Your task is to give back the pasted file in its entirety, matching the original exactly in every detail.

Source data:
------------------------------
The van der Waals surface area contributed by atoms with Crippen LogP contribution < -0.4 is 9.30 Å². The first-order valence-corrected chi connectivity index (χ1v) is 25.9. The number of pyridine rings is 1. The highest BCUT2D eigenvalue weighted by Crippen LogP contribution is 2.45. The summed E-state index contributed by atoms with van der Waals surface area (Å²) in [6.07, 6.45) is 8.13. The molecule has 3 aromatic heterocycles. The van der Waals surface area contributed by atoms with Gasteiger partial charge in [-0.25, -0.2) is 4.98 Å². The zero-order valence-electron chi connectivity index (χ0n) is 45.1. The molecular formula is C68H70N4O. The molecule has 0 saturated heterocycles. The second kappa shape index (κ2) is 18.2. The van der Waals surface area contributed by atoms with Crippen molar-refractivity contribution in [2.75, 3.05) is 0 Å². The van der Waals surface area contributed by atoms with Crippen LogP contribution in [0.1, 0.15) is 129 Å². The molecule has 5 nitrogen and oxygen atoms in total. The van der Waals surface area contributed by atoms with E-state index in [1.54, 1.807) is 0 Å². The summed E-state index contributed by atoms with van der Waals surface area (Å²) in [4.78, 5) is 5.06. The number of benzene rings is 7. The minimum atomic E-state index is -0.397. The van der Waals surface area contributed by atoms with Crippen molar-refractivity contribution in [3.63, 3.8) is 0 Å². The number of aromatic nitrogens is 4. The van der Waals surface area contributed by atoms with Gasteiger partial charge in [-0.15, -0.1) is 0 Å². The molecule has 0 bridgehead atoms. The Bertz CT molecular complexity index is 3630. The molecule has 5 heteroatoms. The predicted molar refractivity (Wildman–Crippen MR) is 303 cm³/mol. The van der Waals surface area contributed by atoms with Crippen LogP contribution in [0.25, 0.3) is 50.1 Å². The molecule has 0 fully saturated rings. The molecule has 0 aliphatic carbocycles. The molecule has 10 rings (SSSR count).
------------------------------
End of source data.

The van der Waals surface area contributed by atoms with Crippen LogP contribution < -0.4 is 9.30 Å². The first-order valence-corrected chi connectivity index (χ1v) is 25.9. The number of pyridine rings is 1. The highest BCUT2D eigenvalue weighted by Crippen LogP contribution is 2.45. The summed E-state index contributed by atoms with van der Waals surface area (Å²) in [6.07, 6.45) is 8.13. The molecule has 3 aromatic heterocycles. The van der Waals surface area contributed by atoms with Gasteiger partial charge in [-0.25, -0.2) is 4.98 Å². The zero-order valence-electron chi connectivity index (χ0n) is 45.1. The molecular formula is C68H70N4O. The molecule has 0 saturated heterocycles. The second kappa shape index (κ2) is 18.2. The van der Waals surface area contributed by atoms with Crippen molar-refractivity contribution in [2.75, 3.05) is 0 Å². The van der Waals surface area contributed by atoms with Crippen LogP contribution in [0.1, 0.15) is 129 Å². The molecule has 5 nitrogen and oxygen atoms in total. The van der Waals surface area contributed by atoms with E-state index in [1.54, 1.807) is 0 Å². The summed E-state index contributed by atoms with van der Waals surface area (Å²) in [4.78, 5) is 5.06. The number of benzene rings is 7. The minimum atomic E-state index is -0.397. The van der Waals surface area contributed by atoms with Crippen molar-refractivity contribution in [3.63, 3.8) is 0 Å². The number of aromatic nitrogens is 4. The van der Waals surface area contributed by atoms with Gasteiger partial charge in [-0.15, -0.1) is 0 Å². The molecule has 0 bridgehead atoms. The Bertz CT molecular complexity index is 3630. The molecule has 5 heteroatoms. The predicted molar refractivity (Wildman–Crippen MR) is 303 cm³/mol. The van der Waals surface area contributed by atoms with Crippen LogP contribution in [0.25, 0.3) is 50.1 Å². The molecule has 0 fully saturated rings. The molecule has 0 aliphatic carbocycles. The molecule has 10 rings (SSSR count).